Potter, N. D. Oregon State University, firstname.lastname@example.org
Cowles, T. D. Oregon State University, email@example.com
USING WIRELESS NETWORKING AS A COLLABORATIVE TOOL DURING THE THIN LAYERS EXPERIMENT IN EAST SOUND, WA
Wireless networking equipment was installed on three research vessels and at two shore stations during the 1998 Thin Layers Experiment in East Sound, WA. This wireless network provided high-speed data communication between scientists on separate vessels, and permitted rapid transfer of data from vessels and from moored instruments to a common file server at one of the shore stations. This server was connected, via wireless link, to a local Internet service provider, thus permitting continuous Internet access from each vessel and each shore station.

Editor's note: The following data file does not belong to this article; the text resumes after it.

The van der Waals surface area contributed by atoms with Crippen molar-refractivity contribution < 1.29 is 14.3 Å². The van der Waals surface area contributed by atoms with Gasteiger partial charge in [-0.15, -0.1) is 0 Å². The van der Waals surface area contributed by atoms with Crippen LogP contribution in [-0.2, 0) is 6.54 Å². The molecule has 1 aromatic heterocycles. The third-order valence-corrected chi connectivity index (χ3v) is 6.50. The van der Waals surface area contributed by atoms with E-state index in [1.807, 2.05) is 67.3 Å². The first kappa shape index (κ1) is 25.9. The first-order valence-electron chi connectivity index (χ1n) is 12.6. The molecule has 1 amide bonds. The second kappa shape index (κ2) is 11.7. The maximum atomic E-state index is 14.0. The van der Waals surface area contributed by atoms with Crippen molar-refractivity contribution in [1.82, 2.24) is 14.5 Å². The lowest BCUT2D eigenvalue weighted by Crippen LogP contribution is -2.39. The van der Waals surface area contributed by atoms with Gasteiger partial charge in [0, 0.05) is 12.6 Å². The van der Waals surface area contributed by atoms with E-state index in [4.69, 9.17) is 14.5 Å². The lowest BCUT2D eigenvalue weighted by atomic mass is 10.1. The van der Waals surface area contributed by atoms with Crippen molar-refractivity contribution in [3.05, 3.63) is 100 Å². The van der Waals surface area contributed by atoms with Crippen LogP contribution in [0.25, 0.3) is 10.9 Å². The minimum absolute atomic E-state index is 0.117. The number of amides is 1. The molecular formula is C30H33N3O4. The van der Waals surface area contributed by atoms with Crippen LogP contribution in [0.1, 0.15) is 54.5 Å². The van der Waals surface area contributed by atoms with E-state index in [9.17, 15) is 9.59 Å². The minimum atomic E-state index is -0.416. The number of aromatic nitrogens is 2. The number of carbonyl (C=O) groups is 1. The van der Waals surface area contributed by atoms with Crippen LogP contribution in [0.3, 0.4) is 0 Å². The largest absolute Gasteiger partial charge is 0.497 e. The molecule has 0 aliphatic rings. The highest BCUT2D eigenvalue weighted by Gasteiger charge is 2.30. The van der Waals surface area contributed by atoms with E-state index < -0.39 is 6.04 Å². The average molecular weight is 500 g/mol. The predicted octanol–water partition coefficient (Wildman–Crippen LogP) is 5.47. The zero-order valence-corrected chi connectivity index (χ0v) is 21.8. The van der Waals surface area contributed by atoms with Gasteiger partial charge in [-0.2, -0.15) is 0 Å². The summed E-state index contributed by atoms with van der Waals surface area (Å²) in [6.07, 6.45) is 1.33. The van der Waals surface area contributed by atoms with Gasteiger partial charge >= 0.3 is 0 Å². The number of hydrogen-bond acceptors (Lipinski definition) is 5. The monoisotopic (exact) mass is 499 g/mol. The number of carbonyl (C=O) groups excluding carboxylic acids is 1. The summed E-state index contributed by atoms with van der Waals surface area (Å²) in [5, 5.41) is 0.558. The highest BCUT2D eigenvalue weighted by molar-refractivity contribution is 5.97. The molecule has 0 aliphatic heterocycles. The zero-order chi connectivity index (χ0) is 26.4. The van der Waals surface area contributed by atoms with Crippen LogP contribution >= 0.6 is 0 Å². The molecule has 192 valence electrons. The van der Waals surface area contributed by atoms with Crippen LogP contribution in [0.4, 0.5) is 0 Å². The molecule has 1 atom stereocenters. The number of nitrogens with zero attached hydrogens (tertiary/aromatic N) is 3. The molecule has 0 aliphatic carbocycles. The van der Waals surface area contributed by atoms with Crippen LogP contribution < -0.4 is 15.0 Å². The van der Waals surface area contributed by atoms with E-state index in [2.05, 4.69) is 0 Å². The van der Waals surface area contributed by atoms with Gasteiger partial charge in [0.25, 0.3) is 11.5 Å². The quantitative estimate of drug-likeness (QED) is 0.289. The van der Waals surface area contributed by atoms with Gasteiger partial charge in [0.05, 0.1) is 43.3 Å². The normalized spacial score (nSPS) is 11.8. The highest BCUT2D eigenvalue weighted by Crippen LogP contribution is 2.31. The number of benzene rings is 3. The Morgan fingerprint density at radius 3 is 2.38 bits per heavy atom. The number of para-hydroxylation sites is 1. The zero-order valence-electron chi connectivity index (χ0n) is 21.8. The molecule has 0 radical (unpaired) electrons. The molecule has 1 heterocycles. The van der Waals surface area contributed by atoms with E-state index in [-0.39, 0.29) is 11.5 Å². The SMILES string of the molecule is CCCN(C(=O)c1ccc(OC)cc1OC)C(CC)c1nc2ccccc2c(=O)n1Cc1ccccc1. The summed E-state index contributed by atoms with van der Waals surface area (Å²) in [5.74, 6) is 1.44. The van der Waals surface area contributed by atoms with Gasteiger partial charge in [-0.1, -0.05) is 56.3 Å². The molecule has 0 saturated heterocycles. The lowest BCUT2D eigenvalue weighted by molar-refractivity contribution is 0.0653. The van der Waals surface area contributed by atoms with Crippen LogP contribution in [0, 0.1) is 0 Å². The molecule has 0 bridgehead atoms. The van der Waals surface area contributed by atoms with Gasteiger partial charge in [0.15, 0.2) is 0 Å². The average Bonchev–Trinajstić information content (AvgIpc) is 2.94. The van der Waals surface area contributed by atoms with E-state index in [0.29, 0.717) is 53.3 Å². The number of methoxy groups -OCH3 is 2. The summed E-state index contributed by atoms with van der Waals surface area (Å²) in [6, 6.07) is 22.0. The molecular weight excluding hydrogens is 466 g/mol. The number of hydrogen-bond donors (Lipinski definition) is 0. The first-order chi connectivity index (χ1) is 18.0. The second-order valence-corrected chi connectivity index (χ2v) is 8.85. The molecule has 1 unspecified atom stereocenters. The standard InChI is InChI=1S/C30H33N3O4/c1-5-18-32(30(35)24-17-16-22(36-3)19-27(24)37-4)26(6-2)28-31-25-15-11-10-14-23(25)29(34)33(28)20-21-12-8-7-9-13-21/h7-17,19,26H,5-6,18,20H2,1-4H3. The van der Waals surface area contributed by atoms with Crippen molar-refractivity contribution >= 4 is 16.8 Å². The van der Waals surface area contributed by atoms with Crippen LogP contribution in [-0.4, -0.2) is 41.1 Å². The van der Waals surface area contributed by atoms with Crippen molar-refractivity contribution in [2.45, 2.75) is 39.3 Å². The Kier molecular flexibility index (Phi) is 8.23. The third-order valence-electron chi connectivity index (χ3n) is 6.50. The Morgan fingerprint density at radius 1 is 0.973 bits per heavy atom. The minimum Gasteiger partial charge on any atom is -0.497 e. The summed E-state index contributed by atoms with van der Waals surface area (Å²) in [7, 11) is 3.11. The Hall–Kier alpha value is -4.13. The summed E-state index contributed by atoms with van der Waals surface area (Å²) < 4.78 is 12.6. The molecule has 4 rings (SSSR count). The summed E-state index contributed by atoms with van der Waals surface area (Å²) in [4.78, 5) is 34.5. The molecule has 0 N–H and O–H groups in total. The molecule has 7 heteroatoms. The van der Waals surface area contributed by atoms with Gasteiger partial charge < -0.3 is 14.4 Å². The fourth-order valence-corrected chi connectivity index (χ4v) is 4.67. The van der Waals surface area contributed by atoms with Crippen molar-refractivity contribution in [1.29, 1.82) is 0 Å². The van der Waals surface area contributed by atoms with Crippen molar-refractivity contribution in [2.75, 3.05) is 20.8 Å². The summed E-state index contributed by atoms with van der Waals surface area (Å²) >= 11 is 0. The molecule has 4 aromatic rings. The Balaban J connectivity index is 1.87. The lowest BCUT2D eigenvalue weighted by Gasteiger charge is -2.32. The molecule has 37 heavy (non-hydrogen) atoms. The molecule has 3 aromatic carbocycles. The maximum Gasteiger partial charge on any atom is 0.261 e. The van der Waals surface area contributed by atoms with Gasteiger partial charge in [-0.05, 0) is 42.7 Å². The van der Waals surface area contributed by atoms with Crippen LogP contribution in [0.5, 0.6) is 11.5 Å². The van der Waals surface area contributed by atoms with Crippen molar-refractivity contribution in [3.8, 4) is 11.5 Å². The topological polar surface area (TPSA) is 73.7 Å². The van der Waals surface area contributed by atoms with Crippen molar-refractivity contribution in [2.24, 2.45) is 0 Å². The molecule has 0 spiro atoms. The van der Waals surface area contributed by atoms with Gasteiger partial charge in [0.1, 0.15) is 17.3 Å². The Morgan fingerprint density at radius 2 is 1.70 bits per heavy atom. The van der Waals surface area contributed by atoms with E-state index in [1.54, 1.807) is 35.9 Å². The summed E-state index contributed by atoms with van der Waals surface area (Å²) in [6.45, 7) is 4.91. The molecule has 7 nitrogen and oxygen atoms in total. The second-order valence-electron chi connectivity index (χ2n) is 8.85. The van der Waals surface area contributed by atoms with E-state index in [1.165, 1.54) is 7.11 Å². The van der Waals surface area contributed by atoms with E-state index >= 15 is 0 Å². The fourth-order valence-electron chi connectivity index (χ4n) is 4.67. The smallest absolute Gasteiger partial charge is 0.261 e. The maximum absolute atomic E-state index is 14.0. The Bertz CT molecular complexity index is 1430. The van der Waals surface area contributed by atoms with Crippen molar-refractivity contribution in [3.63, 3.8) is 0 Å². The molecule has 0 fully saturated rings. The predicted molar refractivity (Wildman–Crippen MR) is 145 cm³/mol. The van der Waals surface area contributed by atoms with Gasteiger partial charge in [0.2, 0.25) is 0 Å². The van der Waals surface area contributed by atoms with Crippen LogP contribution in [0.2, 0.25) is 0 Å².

The wireless network used 900 MHz and 2.4 GHz spread spectrum systems and provided throughput comparable to T1 lines. Omni-directional antennas were used between vessels and shore stations, providing a line-of-sight range of 5-7 miles. Such systems provide the capability for rapid data exchange during coordinated field operations and give investigators on separate vessels the opportunity to adapt sampling protocols to conditions observed a few miles away. Our poster will present technical details of the wireless system and its performance during the field experiment.
Day: Wednesday, Feb. 3
Location: Sweeney Center